Here are some of Yang’s favorites:

“For younger teens who enjoy ‘American Born Chinese,’ he recommends ‘Usagi Yojimbo’ by Stan Sakai, ‘Bone’ by Jeff Smith, and ‘anything by Raina Telgemeier.’

“For older teens, he suggests ‘Blankets’ by Craig Thompson, ‘Small Stories’ by Derek Kirk Kim, ‘Persepolis’ by Marjane Satrapi, ‘Missouri Boy’ by Leland Myrick and ‘Maus’ by Art Spiegelman.”

And here are Cruickshank’s picks:

“I would add to the list the ‘Fullmetal Alchemist’ series by Hiromu Arakawa, anything by Neil Gaiman (graphic novel or otherwise), the ‘Fables’ series by Bill Willingham, ‘Transmetropolitan’ by Warren Ellis and, my favorite, the ‘Preacher’ series by Garth Ennis and Steve Dillon, which (supposedly) will be an HBO show soon.”

I don’t think I’ve ever seen Fullmetal Alchemist and Preacher recommended in the same sentence before.

Wired, indeed

December 28, 2006

So I’m doing a quick scan through Yahoo News for anything manga-related, and I find that the folks at Wired are still doing their level best to endear themselves to the comics-reading public. This time around, Eliza Gauger has written a positive review of MBQ (Tokyopop), pausing briefly for some breathtaking displays of cooler-than-though hostility:

“As someone who is entirely sick of anime and the manga style, which come prepackaged with their repugnant followers (white, fat, mousy-haired, wire-framed and lacking in personal hygiene), I was initially iffy on anything that followed the style.”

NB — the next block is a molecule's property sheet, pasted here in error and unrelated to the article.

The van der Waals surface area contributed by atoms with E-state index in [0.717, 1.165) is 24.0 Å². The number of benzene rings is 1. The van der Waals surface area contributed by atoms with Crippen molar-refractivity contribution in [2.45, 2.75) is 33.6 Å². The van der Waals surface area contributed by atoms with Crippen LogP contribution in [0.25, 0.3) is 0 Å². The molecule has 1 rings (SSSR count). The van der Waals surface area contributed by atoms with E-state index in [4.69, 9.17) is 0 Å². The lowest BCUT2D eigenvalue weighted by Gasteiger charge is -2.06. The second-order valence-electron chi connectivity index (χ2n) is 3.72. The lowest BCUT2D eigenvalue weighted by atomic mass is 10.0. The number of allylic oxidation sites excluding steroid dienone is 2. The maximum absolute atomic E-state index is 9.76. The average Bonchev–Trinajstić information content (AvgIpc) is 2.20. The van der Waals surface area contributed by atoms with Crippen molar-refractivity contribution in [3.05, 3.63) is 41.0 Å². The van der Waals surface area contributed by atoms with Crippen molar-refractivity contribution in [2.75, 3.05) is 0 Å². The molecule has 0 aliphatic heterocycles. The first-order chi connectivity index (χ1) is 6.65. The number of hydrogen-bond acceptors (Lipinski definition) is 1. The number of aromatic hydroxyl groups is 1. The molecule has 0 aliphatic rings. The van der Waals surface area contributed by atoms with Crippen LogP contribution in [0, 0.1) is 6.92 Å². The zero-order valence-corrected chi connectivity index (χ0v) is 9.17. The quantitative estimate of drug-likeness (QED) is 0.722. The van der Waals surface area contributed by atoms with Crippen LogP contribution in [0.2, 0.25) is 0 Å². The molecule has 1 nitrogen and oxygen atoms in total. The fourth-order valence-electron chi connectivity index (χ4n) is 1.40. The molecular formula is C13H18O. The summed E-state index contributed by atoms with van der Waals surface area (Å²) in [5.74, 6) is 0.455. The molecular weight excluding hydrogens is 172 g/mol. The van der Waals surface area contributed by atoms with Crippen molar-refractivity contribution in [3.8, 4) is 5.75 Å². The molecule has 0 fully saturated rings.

Don’t worry, though. Someone in the subsequent comments covers it:

“It’s ironic that this is how the non-tech crowd views Wired‘s (and in particular this blog’s) readership.”

Make nouvelle friends, but keep the old

December 27, 2006

Spinning off of the praise for The Building Opposite (Fanfare/Ponent Mon), ICv2 takes a flattering introductory look at nouvelle manga. And despite the sometimes frustrating process of actually getting my hands on the stuff, I’m all in favor of these books getting a higher profile than they currently enjoy. ICv2 zeroes in on the retailers who might benefit from keeping them in stock:

“Retailers in urban areas, college towns, specifically those who do well with alternative comics should definitely consider carrying the Fanfare/Ponent Man line of Nouvelle Manga as well as the thematically related gekiga titles of Yoshihiro Tatsumi (The Push Man and Other Stories, Abandon the Old in Tokyo) published by Drawn & Quarterly.”

And while you’re at it, order a few copies of Sexy Voice and Robo (Viz). I swear you won’t regret it.